1) Federation will sponsor three individuals from each TFP member society and they will include 01 Patient, 01 Parent and 01 Representative of your society. It is requested to send those participants who have not previously attended the conference so that more and more people are provided the opportunity to participate in the conference. Deadline for conference registration is Dec 5, 2009.

2) Economy fare Train/Bus along with accommodation will be given by Federation.

3) TFP will provide accommodation on triple sharing basis (one room per society) for two nights.

4) TFP has decided to honor extraordinary Thalassaemic children. In this regard, please send us the name of one Thalassaemic child from your society, who have done exceptionally well in academic, sport or extracurricular activities by November 24, 2009. This record will be presented to a committee who will finalize the names of the children to be honored.

5) Federation also plans to publish a news letter which will be distributed in the conference and for that we request you to kindly email a write-up of your society’s activities since the last Thalassaemia conference in Karachi by 24th Nov, 2009.

6) Societies that have not submitted their TFP membership dues up to 2009, are requested to submit the dues before 24 Nov 2009. Please note that societies not paying their memberships dues by the given date will not be provided the above mentioned services.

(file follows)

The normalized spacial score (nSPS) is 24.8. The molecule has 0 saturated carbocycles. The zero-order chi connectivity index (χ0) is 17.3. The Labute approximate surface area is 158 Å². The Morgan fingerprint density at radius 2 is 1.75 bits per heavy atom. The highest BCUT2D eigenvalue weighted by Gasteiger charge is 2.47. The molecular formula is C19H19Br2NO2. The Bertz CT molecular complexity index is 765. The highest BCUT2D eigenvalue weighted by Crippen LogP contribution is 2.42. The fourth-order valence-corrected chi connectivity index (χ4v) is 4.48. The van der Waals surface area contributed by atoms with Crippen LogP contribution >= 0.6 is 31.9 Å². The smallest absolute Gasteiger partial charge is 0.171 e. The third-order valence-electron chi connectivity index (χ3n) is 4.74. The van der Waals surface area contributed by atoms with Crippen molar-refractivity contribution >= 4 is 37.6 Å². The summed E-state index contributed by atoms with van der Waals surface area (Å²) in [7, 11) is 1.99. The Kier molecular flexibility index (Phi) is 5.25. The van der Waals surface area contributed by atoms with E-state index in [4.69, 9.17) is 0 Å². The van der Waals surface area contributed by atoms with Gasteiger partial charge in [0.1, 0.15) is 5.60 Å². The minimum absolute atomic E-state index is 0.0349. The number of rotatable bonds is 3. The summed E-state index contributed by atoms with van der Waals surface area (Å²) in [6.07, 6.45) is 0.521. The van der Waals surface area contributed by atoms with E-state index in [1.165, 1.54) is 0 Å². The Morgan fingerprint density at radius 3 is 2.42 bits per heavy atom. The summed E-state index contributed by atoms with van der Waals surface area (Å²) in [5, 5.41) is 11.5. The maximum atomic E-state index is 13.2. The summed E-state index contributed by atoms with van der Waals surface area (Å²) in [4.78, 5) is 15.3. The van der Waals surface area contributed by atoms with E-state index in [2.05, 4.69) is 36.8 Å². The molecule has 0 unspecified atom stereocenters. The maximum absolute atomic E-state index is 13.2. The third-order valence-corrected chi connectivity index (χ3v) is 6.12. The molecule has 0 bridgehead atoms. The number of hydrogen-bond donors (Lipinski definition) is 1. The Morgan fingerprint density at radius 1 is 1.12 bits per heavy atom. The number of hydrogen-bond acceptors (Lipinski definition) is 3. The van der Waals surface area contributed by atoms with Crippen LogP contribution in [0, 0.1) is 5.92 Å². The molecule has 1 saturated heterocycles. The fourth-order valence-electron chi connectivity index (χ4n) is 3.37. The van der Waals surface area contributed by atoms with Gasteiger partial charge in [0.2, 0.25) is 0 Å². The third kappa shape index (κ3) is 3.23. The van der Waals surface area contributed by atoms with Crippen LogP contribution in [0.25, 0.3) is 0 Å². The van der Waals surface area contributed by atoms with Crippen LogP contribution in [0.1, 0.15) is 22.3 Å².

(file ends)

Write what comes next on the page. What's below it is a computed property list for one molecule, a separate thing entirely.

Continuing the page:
7) Non members of TFP, kindly email or call TFP office for more information on how to attend the conference.

Details: tfp.org.pk


Celebrating 100 Bone Marrow Transplants

November 23, 2009
Celebrating 100 Bone Marrow Transplants - Tuesday, November 24, 2009

Celebrating 100 Bone Marrow Transplants - Tuesday, November 24, 2009


Italy allocates $10m for production of syringes

November 20, 2009

Courtesy by: thenews.com.pk

KARACHI: Italy has allocated $10 million for setting up a plant to locally produce self-destructive syringes under a joint venture between an Italian company and Pakistani counterpart from the private sector.

Ambassador Vincenzo Prati said this while speaking at a presentation made by the Pakistan Pharmaceutical Manufacturers Association (PPMA) here on Thursday.

He said Italy has converted its $100 million loan for Pakistan through debt swap sometime back and $10 million have been allocated from that amount for this project. He pointed out that an Italian manufacturer of self-destructive syringes has been identified and now his government is looking for Pakistani partner for this joint venture.

Responding to the demand of the PPMA for arranging meetings of Pakistani pharmaceutical manufacturers and Italian pharmaceutical companies for joint ventures in technical fields, Prati said he was very willing to extend support in this regard.